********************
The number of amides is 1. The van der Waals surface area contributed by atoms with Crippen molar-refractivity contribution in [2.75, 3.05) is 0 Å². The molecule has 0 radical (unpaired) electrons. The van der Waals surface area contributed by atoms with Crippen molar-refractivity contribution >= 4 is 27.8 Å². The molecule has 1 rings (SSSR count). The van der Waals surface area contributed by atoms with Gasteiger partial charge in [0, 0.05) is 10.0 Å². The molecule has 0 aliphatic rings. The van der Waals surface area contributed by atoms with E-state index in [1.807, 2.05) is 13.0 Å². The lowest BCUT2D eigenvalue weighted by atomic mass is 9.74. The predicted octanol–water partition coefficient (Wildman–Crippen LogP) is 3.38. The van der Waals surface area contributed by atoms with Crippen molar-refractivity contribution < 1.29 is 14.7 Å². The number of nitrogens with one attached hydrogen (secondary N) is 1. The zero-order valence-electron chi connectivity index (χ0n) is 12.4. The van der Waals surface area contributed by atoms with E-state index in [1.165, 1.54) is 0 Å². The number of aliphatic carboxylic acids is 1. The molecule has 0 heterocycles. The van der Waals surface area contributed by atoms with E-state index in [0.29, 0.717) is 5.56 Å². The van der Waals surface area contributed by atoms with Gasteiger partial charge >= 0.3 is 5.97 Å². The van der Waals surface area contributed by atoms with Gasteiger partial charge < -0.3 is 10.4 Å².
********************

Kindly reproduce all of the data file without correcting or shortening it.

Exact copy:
The number of amides is 1. The van der Waals surface area contributed by atoms with Crippen molar-refractivity contribution in [2.75, 3.05) is 0 Å². The molecule has 0 radical (unpaired) electrons. The van der Waals surface area contributed by atoms with Crippen molar-refractivity contribution >= 4 is 27.8 Å². The molecule has 1 rings (SSSR count). The van der Waals surface area contributed by atoms with Gasteiger partial charge in [0, 0.05) is 10.0 Å². The molecule has 0 aliphatic rings. The van der Waals surface area contributed by atoms with E-state index in [1.807, 2.05) is 13.0 Å². The lowest BCUT2D eigenvalue weighted by atomic mass is 9.74. The predicted octanol–water partition coefficient (Wildman–Crippen LogP) is 3.38. The van der Waals surface area contributed by atoms with Crippen molar-refractivity contribution < 1.29 is 14.7 Å². The number of nitrogens with one attached hydrogen (secondary N) is 1. The zero-order valence-electron chi connectivity index (χ0n) is 12.4. The van der Waals surface area contributed by atoms with E-state index in [1.165, 1.54) is 0 Å². The number of aliphatic carboxylic acids is 1. The molecule has 0 heterocycles. The van der Waals surface area contributed by atoms with E-state index in [0.29, 0.717) is 5.56 Å². The van der Waals surface area contributed by atoms with Gasteiger partial charge >= 0.3 is 5.97 Å². The van der Waals surface area contributed by atoms with Gasteiger partial charge < -0.3 is 10.4 Å².